Hedwig of Silesia

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Hedwig of Silesia
Saint Hedwig of Silesia with Duke Louis I of Brzeg and Duchess Agnés, Hedwig Codex, Lubin, 1353 (now in the J. Paul Getty Museum, California[1])
Andechs, Bavaria,
Holy Roman Empire
Died15 October 1243 (aged 68–69)
Trzebnica Abbey, Silesia,
Kingdom of Poland
Venerated inCatholic Church
Canonized26 March 1267 by Pope Clement IV
Major shrineAndechs Abbey and St. Hedwig's Cathedral in Berlin
Feast16 October; moved to 20 October in Canada)
Attributeswearing a church model or a pair of shoes in her hands
PatronageAndechs Abbey, Brandenburg, Dioceses of Berlin and Görlitz, Kraków, Poland, Silesia,[2] its capital Wrocław, Trzebnica, orphans

Hedwig of Silesia (Polish: Święta Jadwiga Śląska), also Hedwig of Andechs (German: Heilige Hedwig von Andechs, Latin: Hedvigis; 1174 – 15 October 1243), a member of the Bavarian comital House of Andechs, was Duchess of Silesia from 1201 and of Greater Poland from 1231 as well as High Duchess consort of Poland from 1232 until 1238. She was canonized by the Catholic Church in 1267 by Pope Clement IV.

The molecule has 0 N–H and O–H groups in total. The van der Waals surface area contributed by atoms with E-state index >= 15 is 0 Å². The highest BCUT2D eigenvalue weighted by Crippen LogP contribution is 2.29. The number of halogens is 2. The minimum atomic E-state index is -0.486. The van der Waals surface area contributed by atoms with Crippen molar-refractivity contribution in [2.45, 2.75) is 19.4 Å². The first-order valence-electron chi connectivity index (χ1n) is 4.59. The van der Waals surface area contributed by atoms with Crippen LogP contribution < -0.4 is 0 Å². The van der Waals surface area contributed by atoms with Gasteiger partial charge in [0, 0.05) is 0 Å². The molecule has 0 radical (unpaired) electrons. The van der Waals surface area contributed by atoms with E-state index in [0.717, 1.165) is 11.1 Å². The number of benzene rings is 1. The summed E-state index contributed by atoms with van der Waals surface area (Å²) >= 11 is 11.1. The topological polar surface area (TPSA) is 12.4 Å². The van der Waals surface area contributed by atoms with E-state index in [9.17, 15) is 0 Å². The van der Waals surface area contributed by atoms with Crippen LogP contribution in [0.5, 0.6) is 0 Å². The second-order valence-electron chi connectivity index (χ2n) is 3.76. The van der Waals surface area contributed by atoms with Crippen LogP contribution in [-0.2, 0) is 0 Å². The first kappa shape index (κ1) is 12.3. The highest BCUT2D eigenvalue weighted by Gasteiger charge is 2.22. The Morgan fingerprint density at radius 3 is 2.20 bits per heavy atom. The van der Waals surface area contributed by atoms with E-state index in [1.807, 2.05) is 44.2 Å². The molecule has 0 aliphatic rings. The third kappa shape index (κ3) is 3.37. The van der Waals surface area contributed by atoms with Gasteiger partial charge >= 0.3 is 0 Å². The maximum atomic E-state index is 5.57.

The daughter of Count Berthold IV of Andechs, margrave of Carniola and Istria and his second wife Agnes of Wettin,[3] she was born at Andechs Castle in the Duchy of Bavaria. Her elder sister, Agnes, married King Philip II of France (annulled in 1200) and her sister Gertrude (killed in 1213) married King Andrew II of Hungary, while the youngest Matilda, (Mechtild) became abbess at the Benedictine Abbey of Kitzingen in Franconia, where Hedwig also received her education. Hedwig's brother was Bishop Ekbert of Bamberg, Count of Andechs-Meranien. Another brother was Berthold, Archbishop of Kalocsa and Patriarch of Aquileia, while her brother Henry, Margrave of Istria was the first lord of Carniola.[4]

Through her sister Gertrude, she was the aunt of Elizabeth of Hungary.

Duchess consort[edit]